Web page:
available to the RTP/RTCP entity. Optionally, a minimum interval available to the RTP/RTCP entity. Optionally, a minimum interval
between Regular RTCP packets may be enforced. between Regular RTCP packets may be enforced.
If a receiver detects the need to send an FB message, it may do so If a receiver detects the need to send an FB message, it may do so
earlier than scheduled following the above (regular RTCP) earlier than the next regular RTCP reporting interval (for which it
algorithm. Feedback suppression is used to avoid feedback would be scheduled following the above regular RTCP algorithm).
implosion in multicast sessions: The receiver waits for a Feedback suppression is used to avoid feedback implosion in
(short)random dithering intervalto checkwhether it sees a multiparty sessions: The receiver waits for a (short) random
corresponding FB message from any other receiver reporting the same dithering interval to check whether it sees a corresponding FB
event.. Note that for unicast sessions there is no such delay. If message from any other receiver reporting the same event. Note
so this receiver refrains from sending the FB message and continues that for point-to-point sessions there is no such delay. If a
to follow the Regular RTCP transmission schedule. In case the corresponding FB message from another member is received, this
receiver refrains from sending the FB message and continues to
follow the Regular RTCP transmission schedule. In case the
receiver has not yet seen a corresponding FB message from any other receiver has not yet seen a corresponding FB message from any other
receiver, it checks whether it is allowed to send Early feedback. . member, it checks whether it is allowed to send Early feedback. If
If this is the case, it sends the FB message as part of a minimal sending Early feedback is permissible , the receiver sends the FB
compound RTCP packet. The permission to send Early feedback is message as part of a minimal compound RTCP packet. The permission
derived from the time Early feedback was sent. to send Early feedback depends on the type of the previous RTCP
packet sent by this receiver and the time the previous Early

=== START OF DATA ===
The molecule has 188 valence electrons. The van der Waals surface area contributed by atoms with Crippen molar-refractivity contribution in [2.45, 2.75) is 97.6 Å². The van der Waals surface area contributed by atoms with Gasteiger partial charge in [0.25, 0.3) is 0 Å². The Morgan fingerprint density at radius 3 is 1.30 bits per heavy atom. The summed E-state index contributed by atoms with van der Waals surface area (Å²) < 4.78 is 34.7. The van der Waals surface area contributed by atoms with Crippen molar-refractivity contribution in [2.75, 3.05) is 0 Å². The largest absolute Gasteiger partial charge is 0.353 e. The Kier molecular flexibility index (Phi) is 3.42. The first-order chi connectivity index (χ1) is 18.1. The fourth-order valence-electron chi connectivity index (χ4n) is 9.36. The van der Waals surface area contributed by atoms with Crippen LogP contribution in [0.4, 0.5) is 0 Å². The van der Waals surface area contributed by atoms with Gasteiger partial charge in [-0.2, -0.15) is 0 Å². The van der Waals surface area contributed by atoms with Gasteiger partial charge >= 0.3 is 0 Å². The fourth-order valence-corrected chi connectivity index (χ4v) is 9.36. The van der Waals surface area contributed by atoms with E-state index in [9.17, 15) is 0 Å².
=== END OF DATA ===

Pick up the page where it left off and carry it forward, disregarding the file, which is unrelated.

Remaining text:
feedback message was sent.
FB messages may also be sent as part of full compound RTCP packets FB messages may also be sent as part of full compound RTCP packets
which are transmitted as per [1] (except for the five second lower which are transmitted as per [1] (except for the five second lower
bound) in regular intervals. bound) in regular intervals.
3.3 Modes of Operation 3.3 Modes of Operation
RTCP-based feedback may operate in one of three modes (figure 1) as RTCP-based feedback may operate in one of three modes (figure 1) as
described below. The mode of operation is an indication of described below. The mode of operation is just an indication of
whether or not the receiver will, on average, be able to report all whether or not the receiver will, on average, be able to report all
events to the sender in a timely fashion. The current mode of events to the sender in a timely fashion; the mode does not
operation is continuously derived independently at each receiver; influence the algorithm used for scheduling the transmission of FB
and the receivers do not have to agree on a common mode. messages. And, depending on the reception quality and the locally
monitored state of the RTP session, individual receivers may not
(and not have to) agree on a common perception on the current mode
of operation.
a) Immediate Feedback mode: the group size is below the FB a) Immediate Feedback mode: the group size is below the FB
threshold which gives each receiving party sufficient bandwidth threshold which gives each receiving party sufficient bandwidth
to transmit the RTCP feedback packets for the intended purpose. to transmit the RTCP feedback packets for the intended purpose.
This means that, for each receiver, there is enough bandwidth This means that, for each receiver, there is enough bandwidth
to report each eventby means of a virtually "immediate" RTCP to report each eventby means of a virtually "immediate" RTCP
feedback packet. feedback packet.
The group size threshold is a function of a number of The group size threshold is a function of a number of
parameters including (but not necessarily limited to): the type parameters including (but not necessarily limited to): the type
of feedback used (e.g. ACK vs. NACK), bandwidth, packet rate, of feedback used (e.g. ACK vs. NACK), bandwidth, packet rate,
packet loss probability and distribution, media type, codec, packet loss probability and distribution, media type, codec,
and the (worst case or observed) frequency of events to report and the (worst case or observed) frequency of events to report
(e.g. frame received, packet lost). (e.g. frame received, packet lost).
A special case of this is the ACK mode (where positive
acknowledgements are used to confirm reception of data) which
is restricted to point-to-point communications.
As a rough estimate, let N be the average number of events to As a rough estimate, let N be the average number of events to
be reported per interval T by a receiver, B the RTCP bandwidth be reported per interval T by a receiver, B the RTCP bandwidth
fraction for this particular receiver and R the average RTCP fraction for this particular receiver and R the average RTCP
packet size, then the receiver operates in Immediate Feedback packet size, then the receiver operates in Immediate Feedback
mode as long as N<=B*T/R. mode as long as N<=B*T/R.
b) Early RTCP mode: In this mode, the group size and other b) Early RTCP mode: In this mode, the group size and other